5 ARRESTED IN UK OVER TERROR LINKS

Four men and one woman were arrested today in the United Kingdom over suspected links to the Paris and Brussels terrorist attacks, The Guardian reports. Four of the arrests were made in Birmingham and another at London's Gatwick airport.


NORTH KOREA MISSILE LAUNCH FAILS

The U.S. military claims it detected a failed North Korean intermediate-range ballistic missile launch today, The Korea Times reports. This came as North Korea celebrated the birthday of the country's founding leader Kim Il-sung known as the "Day of the Sun."


ON THIS DAY

Two years ago, 276 female students were kidnapped in Chibok, Nigeria, by terrorist organization Boko Haram. More in today's shot of history.


STREET PROTESTS MOUNT IN MACEDONIA

Civil unrest is escalating in Macedonia as thousands of citizens join the street protests after President Gjorge Ivanov announced amnesty for 56 politicians and other figures accused of fraud and corruption, Macedonian TV channel Vesti reports. Ivanov has been sharply criticized by both the EU and the U.S. for his decision on Tuesday which effectively neutralized the investigation which was launched last year as part of an EU-brokered effort.


INSIDE WESTEROS

Everyone's doing fancy 360° videos, so "Game of Thrones" did one too with its opening credits. "From King's Landing to Dorne, explore the world of Westeros like never before in our immersive 360 experience," the series' Facebook page promises.

You've reached your monthly limit of free articles.
To read the full article, please subscribe.
Get unlimited access. Support Worldcrunch's unique mission:
  • Exclusive coverage from the world's top sources, in English for the first time.
  • Insights from the widest range of perspectives, languages and countries
  • $2.90/month or $19.90/year. No hidden charges. Cancel anytime.
Already a subscriber? Log in

When the world gets closer, we help you see farther

Sign up to our expressly international daily newsletter!
Society

Colombia Celebrates Its Beloved Drug For The Ages, Coffee

This essential morning drink for millions worldwide was once considered an addictive menace, earning itself a ban on pain of death in the Islamic world.

Colombia's star product: coffee beans.

Julián López de Mesa Samudio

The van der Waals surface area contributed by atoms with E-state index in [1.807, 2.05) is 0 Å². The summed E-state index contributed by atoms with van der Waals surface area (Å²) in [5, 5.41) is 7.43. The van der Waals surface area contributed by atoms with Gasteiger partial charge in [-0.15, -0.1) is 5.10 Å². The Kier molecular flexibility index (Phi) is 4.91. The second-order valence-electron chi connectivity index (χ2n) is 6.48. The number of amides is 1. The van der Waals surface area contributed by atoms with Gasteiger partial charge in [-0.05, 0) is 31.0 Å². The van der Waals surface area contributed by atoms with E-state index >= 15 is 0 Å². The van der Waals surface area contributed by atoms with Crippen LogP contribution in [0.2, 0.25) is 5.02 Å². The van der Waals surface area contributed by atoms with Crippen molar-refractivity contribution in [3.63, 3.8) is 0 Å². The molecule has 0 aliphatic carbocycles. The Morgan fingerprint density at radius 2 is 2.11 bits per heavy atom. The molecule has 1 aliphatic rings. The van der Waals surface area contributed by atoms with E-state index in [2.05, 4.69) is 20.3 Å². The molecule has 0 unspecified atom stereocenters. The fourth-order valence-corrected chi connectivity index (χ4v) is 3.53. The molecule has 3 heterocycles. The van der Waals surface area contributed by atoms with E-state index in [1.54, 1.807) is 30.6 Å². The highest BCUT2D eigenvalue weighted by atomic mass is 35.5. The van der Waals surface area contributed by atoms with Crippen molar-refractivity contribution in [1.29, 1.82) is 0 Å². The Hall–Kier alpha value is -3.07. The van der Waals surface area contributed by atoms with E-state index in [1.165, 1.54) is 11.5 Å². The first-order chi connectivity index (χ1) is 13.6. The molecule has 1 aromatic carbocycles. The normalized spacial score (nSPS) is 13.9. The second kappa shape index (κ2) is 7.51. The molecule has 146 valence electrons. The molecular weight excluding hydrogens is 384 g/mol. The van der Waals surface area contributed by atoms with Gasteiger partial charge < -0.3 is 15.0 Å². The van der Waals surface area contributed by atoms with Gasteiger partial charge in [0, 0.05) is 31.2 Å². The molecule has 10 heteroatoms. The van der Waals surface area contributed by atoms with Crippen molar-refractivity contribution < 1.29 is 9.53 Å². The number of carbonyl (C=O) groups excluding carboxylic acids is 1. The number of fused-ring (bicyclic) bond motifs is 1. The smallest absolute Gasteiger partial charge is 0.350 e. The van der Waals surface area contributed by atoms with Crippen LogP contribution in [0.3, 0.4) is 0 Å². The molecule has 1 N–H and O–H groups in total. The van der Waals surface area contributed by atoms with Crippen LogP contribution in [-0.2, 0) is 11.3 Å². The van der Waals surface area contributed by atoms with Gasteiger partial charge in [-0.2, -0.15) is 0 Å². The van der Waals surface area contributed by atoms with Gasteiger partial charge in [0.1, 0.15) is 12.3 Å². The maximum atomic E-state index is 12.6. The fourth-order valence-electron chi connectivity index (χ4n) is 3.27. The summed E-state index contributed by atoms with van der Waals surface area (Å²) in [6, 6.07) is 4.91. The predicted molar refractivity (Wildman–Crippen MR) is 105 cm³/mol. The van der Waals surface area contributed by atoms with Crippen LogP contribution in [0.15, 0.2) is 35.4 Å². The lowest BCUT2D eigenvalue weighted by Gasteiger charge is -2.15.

-Essay-

BOGOTÁ — October 1st is International Coffee Day. Recently it seems as if every day of the calendar year commemorates something — but for Colombia, coffee is indeed special.

For almost a century now we have largely tied our national destiny, culture and image abroad to this drink. Indeed it isn't just Colombia's star product, it became through the course of the 20th century the world's favorite beverage — and the most commonly used drug to boost work output.

Precisely for its stimulating qualities — and for being a mild drug — coffee was not always celebrated, and its history is peppered with the kinds of bans, restrictions and penalties imposed on the 'evil' drugs of today.

Keep reading...Show less

When the world gets closer, we help you see farther

Sign up to our expressly international daily newsletter!
You've reached your monthly limit of free articles.
To read the full article, please subscribe.
Get unlimited access. Support Worldcrunch's unique mission:
  • Exclusive coverage from the world's top sources, in English for the first time.
  • Insights from the widest range of perspectives, languages and countries
  • $2.90/month or $19.90/year. No hidden charges. Cancel anytime.
Already a subscriber? Log in
THE LATEST
FOCUS
TRENDING TOPICS

Central to the tragic absurdity of this war is the question of language. Vladimir Putin has repeated that protecting ethnic Russians and the Russian-speaking populations of Ukraine was a driving motivation for his invasion.

Yet one month on, a quick look at the map shows that many of the worst-hit cities are those where Russian is the predominant language: Kharkiv, Odesa, Kherson.

Watch VideoShow less
MOST READ